What will leaving the Customs Union mean for my business?

When we leave the European Union we will also leave the EU customs union. The question we all want to know the answer to is ‘what does that mean for me?’ Well first, let’s have a quick reminder of what the customs union is. In short, it’s an agreement between European member states that there will be no internal tariffs on goods that move between them. Once goods are within the EU, they can also travel freely. This means that administrative and financial barriers to trade within the EU are massively reduced.

So why would we want to leave? The important factor of the customs union in the Brexit debate has been that while you’re in it, you don’t have the freedom to negotiate your own trade deals on goods from other parts of the world. The government insists that such freedom is integral to the success of Brexit.

There are alternative options to a customs union that are being considered, firstly a customs partnership in which the UK collects the EU’s tariffs on goods from other countries on behalf of the EU. If the UK tariffs were lower, and those goods stayed within the UK, then companies would be able to claim back the difference. This would potentially lead to greater bureaucracy and added costs.

Secondly, the idea of a ‘highly streamlined customs arrangement’ has been proposed. The suggestion is that rather than getting rid of checks altogether, they would be minimised. Trusted trader schemes and new technologies would be used to ensure companies make bulk payments for the duties, rather than each time goods cross a border. Of course we also have the issue of Ireland to address. All involved parties have made a firm commitment to keeping an open border between the Republic of Ireland and Northern Ireland. We’re yet to see a suggestion that offers the perfect solution to this delicate issue.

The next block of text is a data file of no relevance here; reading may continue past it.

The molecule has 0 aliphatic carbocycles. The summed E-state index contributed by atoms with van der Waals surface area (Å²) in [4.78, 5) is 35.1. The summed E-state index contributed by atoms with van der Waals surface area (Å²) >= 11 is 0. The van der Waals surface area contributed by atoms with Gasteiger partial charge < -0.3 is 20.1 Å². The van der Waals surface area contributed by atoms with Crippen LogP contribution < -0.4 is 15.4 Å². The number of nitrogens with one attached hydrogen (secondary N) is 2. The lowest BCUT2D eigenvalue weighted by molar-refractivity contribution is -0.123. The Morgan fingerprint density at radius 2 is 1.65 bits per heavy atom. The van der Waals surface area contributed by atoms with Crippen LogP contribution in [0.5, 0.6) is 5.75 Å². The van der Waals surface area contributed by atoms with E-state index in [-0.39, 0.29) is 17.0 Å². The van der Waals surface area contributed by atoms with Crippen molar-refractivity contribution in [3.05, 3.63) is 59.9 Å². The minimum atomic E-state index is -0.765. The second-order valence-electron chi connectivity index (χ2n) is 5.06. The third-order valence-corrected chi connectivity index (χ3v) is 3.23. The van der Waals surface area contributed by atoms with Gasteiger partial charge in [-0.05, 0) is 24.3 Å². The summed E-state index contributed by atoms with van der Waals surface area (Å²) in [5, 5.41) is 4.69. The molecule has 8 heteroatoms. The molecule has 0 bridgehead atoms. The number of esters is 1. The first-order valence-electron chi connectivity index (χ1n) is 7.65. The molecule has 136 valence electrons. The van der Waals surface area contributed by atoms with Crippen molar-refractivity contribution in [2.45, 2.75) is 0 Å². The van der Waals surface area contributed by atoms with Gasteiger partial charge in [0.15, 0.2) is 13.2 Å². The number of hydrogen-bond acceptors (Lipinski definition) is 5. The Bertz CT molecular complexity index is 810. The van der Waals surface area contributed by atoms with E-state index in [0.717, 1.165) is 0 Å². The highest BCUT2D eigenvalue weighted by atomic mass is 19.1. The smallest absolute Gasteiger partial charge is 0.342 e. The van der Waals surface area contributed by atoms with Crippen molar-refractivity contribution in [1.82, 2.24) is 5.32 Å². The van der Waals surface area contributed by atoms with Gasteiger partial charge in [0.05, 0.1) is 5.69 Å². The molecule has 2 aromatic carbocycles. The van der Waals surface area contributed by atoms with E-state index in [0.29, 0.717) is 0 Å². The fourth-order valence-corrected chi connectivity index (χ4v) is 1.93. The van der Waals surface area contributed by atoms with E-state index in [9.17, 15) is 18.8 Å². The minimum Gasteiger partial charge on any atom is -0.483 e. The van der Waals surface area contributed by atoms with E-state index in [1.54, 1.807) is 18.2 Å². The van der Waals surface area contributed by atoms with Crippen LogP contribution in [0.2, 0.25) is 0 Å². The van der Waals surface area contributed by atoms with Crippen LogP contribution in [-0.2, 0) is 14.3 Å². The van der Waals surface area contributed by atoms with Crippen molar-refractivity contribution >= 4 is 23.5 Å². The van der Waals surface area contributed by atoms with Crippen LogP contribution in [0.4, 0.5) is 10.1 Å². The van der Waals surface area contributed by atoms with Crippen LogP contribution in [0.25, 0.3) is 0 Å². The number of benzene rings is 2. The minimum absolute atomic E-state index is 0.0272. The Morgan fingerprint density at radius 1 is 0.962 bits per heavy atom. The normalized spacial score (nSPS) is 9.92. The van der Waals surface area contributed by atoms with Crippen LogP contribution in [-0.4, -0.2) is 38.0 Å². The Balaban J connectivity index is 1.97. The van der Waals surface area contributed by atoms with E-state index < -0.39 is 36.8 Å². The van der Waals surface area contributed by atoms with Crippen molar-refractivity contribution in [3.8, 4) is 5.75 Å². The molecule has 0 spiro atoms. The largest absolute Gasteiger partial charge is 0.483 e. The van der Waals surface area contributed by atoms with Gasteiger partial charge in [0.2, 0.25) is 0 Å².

Leaving the customs union could mean increased border checks and supply chains within industry would be heavily affected. Businesses operating ‘just-in-time’ production, such as those in the automotive industry, have multiple goods coming into the UK from mainland Europe every day. Honda, for example, relies on 350 trucks arriving daily; a 15 minute delay to their factory in Swindon would lead to an estimated cost of £850,000.

We are likely looking at higher tariffs. Switzerland and Norway do experience tariff-free access to the EU from outside the customs union but in return, they allow free movement of works and contribute to the EU budget. With immigration being such a large factor of the Brexit negotiations and the UK looking to restrict the free movement of people, it’s unlikely that we will negotiate a similar agreement.

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